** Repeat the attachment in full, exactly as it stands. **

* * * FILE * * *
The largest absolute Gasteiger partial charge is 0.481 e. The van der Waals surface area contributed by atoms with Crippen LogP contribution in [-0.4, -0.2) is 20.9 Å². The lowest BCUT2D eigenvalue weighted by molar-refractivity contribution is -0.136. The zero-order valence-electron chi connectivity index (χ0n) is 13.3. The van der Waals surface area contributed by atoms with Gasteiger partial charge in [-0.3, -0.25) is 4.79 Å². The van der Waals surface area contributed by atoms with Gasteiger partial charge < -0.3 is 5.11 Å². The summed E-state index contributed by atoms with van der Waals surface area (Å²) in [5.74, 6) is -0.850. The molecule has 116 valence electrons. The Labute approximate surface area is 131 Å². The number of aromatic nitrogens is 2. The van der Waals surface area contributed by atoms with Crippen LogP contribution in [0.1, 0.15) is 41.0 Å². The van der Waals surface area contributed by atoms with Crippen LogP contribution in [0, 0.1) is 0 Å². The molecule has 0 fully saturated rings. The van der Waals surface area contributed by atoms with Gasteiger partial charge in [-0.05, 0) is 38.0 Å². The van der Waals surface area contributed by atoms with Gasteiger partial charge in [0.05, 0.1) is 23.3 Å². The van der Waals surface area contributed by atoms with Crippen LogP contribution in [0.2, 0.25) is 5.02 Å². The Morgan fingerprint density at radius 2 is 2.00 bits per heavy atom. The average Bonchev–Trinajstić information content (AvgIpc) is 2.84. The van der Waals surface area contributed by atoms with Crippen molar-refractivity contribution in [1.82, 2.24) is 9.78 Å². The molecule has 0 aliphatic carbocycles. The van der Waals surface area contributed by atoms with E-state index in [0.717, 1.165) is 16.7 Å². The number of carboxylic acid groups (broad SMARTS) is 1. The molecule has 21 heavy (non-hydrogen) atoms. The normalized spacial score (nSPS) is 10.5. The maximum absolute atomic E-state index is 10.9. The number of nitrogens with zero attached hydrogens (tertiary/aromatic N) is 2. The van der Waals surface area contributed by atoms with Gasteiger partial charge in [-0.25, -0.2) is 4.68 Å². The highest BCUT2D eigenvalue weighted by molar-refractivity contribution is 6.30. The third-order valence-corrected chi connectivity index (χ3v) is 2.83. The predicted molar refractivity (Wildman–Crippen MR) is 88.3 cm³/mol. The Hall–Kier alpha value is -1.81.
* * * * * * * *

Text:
The largest absolute Gasteiger partial charge is 0.481 e. The van der Waals surface area contributed by atoms with Crippen LogP contribution in [-0.4, -0.2) is 20.9 Å². The lowest BCUT2D eigenvalue weighted by molar-refractivity contribution is -0.136. The zero-order valence-electron chi connectivity index (χ0n) is 13.3. The van der Waals surface area contributed by atoms with Gasteiger partial charge in [-0.3, -0.25) is 4.79 Å². The van der Waals surface area contributed by atoms with Gasteiger partial charge < -0.3 is 5.11 Å². The summed E-state index contributed by atoms with van der Waals surface area (Å²) in [5.74, 6) is -0.850. The molecule has 116 valence electrons. The Labute approximate surface area is 131 Å². The number of aromatic nitrogens is 2. The van der Waals surface area contributed by atoms with Crippen LogP contribution in [0.1, 0.15) is 41.0 Å². The van der Waals surface area contributed by atoms with Crippen LogP contribution in [0, 0.1) is 0 Å². The molecule has 0 fully saturated rings. The van der Waals surface area contributed by atoms with Gasteiger partial charge in [-0.05, 0) is 38.0 Å². The van der Waals surface area contributed by atoms with Gasteiger partial charge in [0.05, 0.1) is 23.3 Å². The van der Waals surface area contributed by atoms with Crippen LogP contribution in [0.2, 0.25) is 5.02 Å². The Morgan fingerprint density at radius 2 is 2.00 bits per heavy atom. The average Bonchev–Trinajstić information content (AvgIpc) is 2.84. The van der Waals surface area contributed by atoms with Crippen molar-refractivity contribution in [1.82, 2.24) is 9.78 Å². The molecule has 0 aliphatic carbocycles. The van der Waals surface area contributed by atoms with E-state index in [0.717, 1.165) is 16.7 Å². The number of carboxylic acid groups (broad SMARTS) is 1. The molecule has 21 heavy (non-hydrogen) atoms. The normalized spacial score (nSPS) is 10.5. The maximum absolute atomic E-state index is 10.9. The number of nitrogens with zero attached hydrogens (tertiary/aromatic N) is 2. The van der Waals surface area contributed by atoms with Gasteiger partial charge in [-0.25, -0.2) is 4.68 Å². The highest BCUT2D eigenvalue weighted by molar-refractivity contribution is 6.30. The third-order valence-corrected chi connectivity index (χ3v) is 2.83. The predicted molar refractivity (Wildman–Crippen MR) is 88.3 cm³/mol. The Hall–Kier alpha value is -1.81.